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New Catalyst Initiative Supports Pre-Health Students

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"I've been wrestling with my path toward the medical field. The concerns about paying for school, not knowing the application process, or even the right questions to ask have been overwhelming," said Yomyra Villatoro, an undergraduate pre-medical student in the Public Health Science (PHSC) program at the University of Maryland.

Many students interested in the pre-health professions face similar challenges. Enter the Catalyst Initiative, a transformative program designed to bridge this gap. The initiative aims to address common struggles of students aspiring to enter healthcare professions, with a particular focus on underrepresented minority and first-generation students, providing a supportive structure to navigate challenges and uncertainties.

Developed and managed by the undergraduate program in Public Health Science (PHSC) at the School of Public Health, the Catalyst Initiative offers a series of seminars and educational programs to equip students with industry knowledge, guidance on the application process, essential skills, and the support of a community of professional mentors.

"When I aspired to attend medical school, concerns from my parents emerged that I would be too much of an outlier,” said Dr. Barbara Alving, PHSC founding director. “Every student grapples with individual barriers—whether it's the perception of financial burden, time, or self-doubt about academic ability.

The Catalyst Initiative endeavors to go beyond advice, providing a nurturing community for students...

Dr. Barbara Alving PHSC Founding Director

“The Catalyst Initiative aims to eliminate these internal obstacles, instilling the belief that 'I can do something about it,'” Alving said. “It is focused on dismantling barriers in accessing post-graduate experience, recognizing the invaluable experience and expertise of each student. While financial challenges may arise, the initiative encourages students to build their own portfolio of aid, acknowledging that there's no single path to securing financial assistance. In this program, it's more than just sharing guidance; it's about creating a communal space, akin to a supportive book club, where students exchange notes and experiences. The Catalyst Initiative endeavors to go beyond advice, providing a nurturing community for students to conquer obstacles, share insights, and lay the groundwork for a successful future in healthcare."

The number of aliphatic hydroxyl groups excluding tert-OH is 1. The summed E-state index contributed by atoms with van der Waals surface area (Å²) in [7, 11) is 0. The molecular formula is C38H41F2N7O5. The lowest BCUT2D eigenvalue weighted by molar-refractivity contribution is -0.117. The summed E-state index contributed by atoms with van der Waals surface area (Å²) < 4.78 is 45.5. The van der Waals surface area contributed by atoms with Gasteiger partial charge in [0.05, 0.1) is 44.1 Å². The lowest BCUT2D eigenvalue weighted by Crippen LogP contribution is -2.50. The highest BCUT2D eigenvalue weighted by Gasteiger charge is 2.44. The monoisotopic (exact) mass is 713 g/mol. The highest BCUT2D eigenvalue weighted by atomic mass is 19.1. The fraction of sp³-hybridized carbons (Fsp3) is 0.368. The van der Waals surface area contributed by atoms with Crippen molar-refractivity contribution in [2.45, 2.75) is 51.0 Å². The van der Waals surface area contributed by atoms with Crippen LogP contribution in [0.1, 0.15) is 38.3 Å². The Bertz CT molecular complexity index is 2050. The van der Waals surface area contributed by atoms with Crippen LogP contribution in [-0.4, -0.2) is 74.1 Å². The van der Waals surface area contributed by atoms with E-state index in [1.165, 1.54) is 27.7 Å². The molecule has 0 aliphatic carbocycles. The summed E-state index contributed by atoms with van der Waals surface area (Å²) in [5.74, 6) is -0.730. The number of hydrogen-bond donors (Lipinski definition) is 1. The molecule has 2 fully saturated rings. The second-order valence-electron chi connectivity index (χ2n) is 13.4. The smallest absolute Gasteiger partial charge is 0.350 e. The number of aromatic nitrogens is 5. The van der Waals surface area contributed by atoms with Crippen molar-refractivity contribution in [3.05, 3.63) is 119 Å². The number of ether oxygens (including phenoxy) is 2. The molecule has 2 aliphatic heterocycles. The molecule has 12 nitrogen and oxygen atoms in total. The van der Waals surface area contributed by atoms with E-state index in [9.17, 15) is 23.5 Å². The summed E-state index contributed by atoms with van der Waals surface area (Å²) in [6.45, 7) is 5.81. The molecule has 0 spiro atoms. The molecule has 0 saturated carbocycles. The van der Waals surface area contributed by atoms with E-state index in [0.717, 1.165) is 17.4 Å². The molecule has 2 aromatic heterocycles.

Alving and her husband, Dr. Carl Alving, provided the initial funding for the Catalyst Initiative, which they see as a first step toward advancing education and healthcare, especially for students from underserved communities.

Villatoro can’t wait to get started. "I've always dreamt of becoming a doctor, especially after seeing chronic conditions in my community while growing up in Prince George’s county,” she said. “Being in a minority, there aren't many women or Latino physicians to look up to—only about 7% of physicians are Latino….I need role models to look up to. That's why I applied to this program; I'm excited about the opportunity to have proper guidance and advice that will help me achieve my goals and contribute to my community."

The Catalyst Initiative will launch this Spring 2024 with a cohort of 75 students, 66 percent of whom identify as a racial minority. To learn more about the program, please contact Kristin Cipriani.

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